Tom and I like good bananas, and this week the stores had them from Costa Rica, which we’re convinced have a richer flavor than other countries’ bananas. (We learned to love them from several birding expeditions to that fascinating little country, where the eco-lodges would hang whole huge bunches of bananas on the porch that guests could help themselves to.) Naturally, I bought too many and had to find ways to use them before they turned totally black.

Out came the Adrià recipe. I made a simple sugar-and-water syrup, let it cool, added the juice and grated zest of a lime, submerged two thinly sliced bananas into it, and refrigerated the bowl for a few hours.

The recipe said to serve the bananas either alone with their syrup or over ice cream. Wickedly, we chose ice cream: crema and cioccolata from L’Arte del Gelato, whose local shop is a constant temptation to overindulgence.

The bananas were nice enough. They tasted exactly like bananas in sweetened lime juice. Nothing to complain about, but nothing exciting either. The gelato, which was delicious, tolerantly accepted the companionship of the fruit. I guess I’d been hoping the molecular gastronomy genius had discovered some obscure chemical affinity of ingredients that would make the dish greater than the sum of its parts. Nope.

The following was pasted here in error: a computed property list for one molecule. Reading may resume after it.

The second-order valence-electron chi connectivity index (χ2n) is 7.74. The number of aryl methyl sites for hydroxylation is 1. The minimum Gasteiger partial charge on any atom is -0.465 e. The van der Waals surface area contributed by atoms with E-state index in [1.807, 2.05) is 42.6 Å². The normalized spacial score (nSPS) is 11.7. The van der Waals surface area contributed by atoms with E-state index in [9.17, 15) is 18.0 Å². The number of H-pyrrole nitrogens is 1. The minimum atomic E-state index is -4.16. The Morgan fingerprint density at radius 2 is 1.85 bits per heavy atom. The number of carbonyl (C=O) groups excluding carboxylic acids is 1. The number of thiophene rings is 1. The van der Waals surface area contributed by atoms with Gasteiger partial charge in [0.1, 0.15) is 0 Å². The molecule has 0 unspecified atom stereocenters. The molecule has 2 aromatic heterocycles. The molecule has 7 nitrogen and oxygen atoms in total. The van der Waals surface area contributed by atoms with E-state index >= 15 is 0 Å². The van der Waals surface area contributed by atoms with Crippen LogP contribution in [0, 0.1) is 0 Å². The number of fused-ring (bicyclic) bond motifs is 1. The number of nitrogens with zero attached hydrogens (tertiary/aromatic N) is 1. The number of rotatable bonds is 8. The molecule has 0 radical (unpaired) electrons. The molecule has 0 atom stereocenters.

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I don’t often make (or eat) desserts. It’s partly because I know from experience I have no talent for making them, partly because it’s the easiest part of a meal for me to forgo. For my dinner parties, I usually rely on a few tried-and-true recipes like simple fruit tarts. But once in a while I feel adventurous, and this time I went exploring in Baking with Julia. Published in 1996, it was based on Child’s Master Chefs television series.